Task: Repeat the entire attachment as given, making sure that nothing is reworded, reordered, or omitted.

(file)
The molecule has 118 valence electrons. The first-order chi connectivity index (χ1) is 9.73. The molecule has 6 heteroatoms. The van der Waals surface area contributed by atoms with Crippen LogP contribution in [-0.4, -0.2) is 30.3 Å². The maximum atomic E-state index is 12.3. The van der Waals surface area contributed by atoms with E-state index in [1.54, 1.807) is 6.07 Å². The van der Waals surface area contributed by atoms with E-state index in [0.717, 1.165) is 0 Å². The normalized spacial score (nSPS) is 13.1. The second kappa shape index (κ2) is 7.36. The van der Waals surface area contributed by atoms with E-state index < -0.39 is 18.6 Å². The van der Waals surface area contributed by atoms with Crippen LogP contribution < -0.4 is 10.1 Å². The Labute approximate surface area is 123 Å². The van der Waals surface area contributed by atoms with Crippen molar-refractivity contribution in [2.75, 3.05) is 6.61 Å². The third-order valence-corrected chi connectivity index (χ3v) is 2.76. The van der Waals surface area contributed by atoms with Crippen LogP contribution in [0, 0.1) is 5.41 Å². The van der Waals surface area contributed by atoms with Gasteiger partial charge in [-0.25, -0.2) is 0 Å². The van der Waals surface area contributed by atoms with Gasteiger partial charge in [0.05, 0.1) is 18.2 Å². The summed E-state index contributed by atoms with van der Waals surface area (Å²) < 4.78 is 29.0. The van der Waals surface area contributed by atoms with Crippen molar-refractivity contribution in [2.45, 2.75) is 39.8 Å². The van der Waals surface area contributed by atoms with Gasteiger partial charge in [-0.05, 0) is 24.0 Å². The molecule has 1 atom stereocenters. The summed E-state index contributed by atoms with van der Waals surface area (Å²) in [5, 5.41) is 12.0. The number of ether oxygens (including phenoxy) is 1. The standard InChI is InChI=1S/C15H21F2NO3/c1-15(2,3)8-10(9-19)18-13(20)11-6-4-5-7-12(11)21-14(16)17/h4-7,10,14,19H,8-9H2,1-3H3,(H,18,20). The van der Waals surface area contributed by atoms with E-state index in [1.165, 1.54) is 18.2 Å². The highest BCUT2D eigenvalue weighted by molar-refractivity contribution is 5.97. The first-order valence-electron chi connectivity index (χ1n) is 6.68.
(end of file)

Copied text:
The molecule has 118 valence electrons. The first-order chi connectivity index (χ1) is 9.73. The molecule has 6 heteroatoms. The van der Waals surface area contributed by atoms with Crippen LogP contribution in [-0.4, -0.2) is 30.3 Å². The maximum atomic E-state index is 12.3. The van der Waals surface area contributed by atoms with E-state index in [1.54, 1.807) is 6.07 Å². The van der Waals surface area contributed by atoms with E-state index in [0.717, 1.165) is 0 Å². The normalized spacial score (nSPS) is 13.1. The second kappa shape index (κ2) is 7.36. The van der Waals surface area contributed by atoms with E-state index < -0.39 is 18.6 Å². The van der Waals surface area contributed by atoms with Crippen LogP contribution < -0.4 is 10.1 Å². The Labute approximate surface area is 123 Å². The van der Waals surface area contributed by atoms with Crippen molar-refractivity contribution in [2.75, 3.05) is 6.61 Å². The third-order valence-corrected chi connectivity index (χ3v) is 2.76. The van der Waals surface area contributed by atoms with Crippen LogP contribution in [0, 0.1) is 5.41 Å². The van der Waals surface area contributed by atoms with Gasteiger partial charge in [-0.25, -0.2) is 0 Å². The van der Waals surface area contributed by atoms with Gasteiger partial charge in [0.05, 0.1) is 18.2 Å². The summed E-state index contributed by atoms with van der Waals surface area (Å²) < 4.78 is 29.0. The van der Waals surface area contributed by atoms with Crippen molar-refractivity contribution in [2.45, 2.75) is 39.8 Å². The van der Waals surface area contributed by atoms with Gasteiger partial charge in [-0.05, 0) is 24.0 Å². The molecule has 1 atom stereocenters. The summed E-state index contributed by atoms with van der Waals surface area (Å²) in [5, 5.41) is 12.0. The number of ether oxygens (including phenoxy) is 1. The standard InChI is InChI=1S/C15H21F2NO3/c1-15(2,3)8-10(9-19)18-13(20)11-6-4-5-7-12(11)21-14(16)17/h4-7,10,14,19H,8-9H2,1-3H3,(H,18,20). The van der Waals surface area contributed by atoms with E-state index in [1.165, 1.54) is 18.2 Å². The highest BCUT2D eigenvalue weighted by molar-refractivity contribution is 5.97. The first-order valence-electron chi connectivity index (χ1n) is 6.68.